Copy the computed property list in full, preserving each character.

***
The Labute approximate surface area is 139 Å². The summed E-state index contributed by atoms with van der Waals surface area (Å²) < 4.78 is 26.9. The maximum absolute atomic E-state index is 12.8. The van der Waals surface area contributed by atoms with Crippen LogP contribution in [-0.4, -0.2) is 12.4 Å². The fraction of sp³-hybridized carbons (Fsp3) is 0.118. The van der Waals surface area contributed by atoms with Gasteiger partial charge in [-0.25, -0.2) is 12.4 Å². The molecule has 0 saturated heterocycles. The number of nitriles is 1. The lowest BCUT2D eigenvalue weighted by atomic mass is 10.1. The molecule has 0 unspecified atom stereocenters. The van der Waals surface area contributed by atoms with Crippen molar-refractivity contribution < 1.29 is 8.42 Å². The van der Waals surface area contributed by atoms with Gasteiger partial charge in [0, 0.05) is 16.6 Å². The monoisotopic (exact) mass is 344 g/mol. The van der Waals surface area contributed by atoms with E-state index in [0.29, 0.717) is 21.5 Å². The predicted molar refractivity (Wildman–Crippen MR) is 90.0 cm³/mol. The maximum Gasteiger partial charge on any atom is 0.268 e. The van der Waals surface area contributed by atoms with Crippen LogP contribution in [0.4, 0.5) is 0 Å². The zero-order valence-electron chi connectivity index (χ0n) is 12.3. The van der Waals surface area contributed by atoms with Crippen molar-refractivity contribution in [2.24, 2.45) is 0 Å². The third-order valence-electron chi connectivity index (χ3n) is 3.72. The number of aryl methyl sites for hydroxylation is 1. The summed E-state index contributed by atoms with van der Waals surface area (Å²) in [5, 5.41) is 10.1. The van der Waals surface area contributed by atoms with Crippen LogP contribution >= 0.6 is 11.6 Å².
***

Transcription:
The Labute approximate surface area is 139 Å². The summed E-state index contributed by atoms with van der Waals surface area (Å²) < 4.78 is 26.9. The maximum absolute atomic E-state index is 12.8. The van der Waals surface area contributed by atoms with Crippen LogP contribution in [-0.4, -0.2) is 12.4 Å². The fraction of sp³-hybridized carbons (Fsp3) is 0.118. The van der Waals surface area contributed by atoms with Gasteiger partial charge in [-0.25, -0.2) is 12.4 Å². The molecule has 0 saturated heterocycles. The number of nitriles is 1. The lowest BCUT2D eigenvalue weighted by atomic mass is 10.1. The molecule has 0 unspecified atom stereocenters. The van der Waals surface area contributed by atoms with Crippen molar-refractivity contribution < 1.29 is 8.42 Å². The van der Waals surface area contributed by atoms with Gasteiger partial charge in [0, 0.05) is 16.6 Å². The monoisotopic (exact) mass is 344 g/mol. The van der Waals surface area contributed by atoms with E-state index in [0.29, 0.717) is 21.5 Å². The predicted molar refractivity (Wildman–Crippen MR) is 90.0 cm³/mol. The maximum Gasteiger partial charge on any atom is 0.268 e. The van der Waals surface area contributed by atoms with Crippen LogP contribution in [0.4, 0.5) is 0 Å². The zero-order valence-electron chi connectivity index (χ0n) is 12.3. The van der Waals surface area contributed by atoms with Crippen molar-refractivity contribution in [2.24, 2.45) is 0 Å². The third-order valence-electron chi connectivity index (χ3n) is 3.72. The number of aryl methyl sites for hydroxylation is 1. The summed E-state index contributed by atoms with van der Waals surface area (Å²) in [5, 5.41) is 10.1. The van der Waals surface area contributed by atoms with Crippen LogP contribution >= 0.6 is 11.6 Å².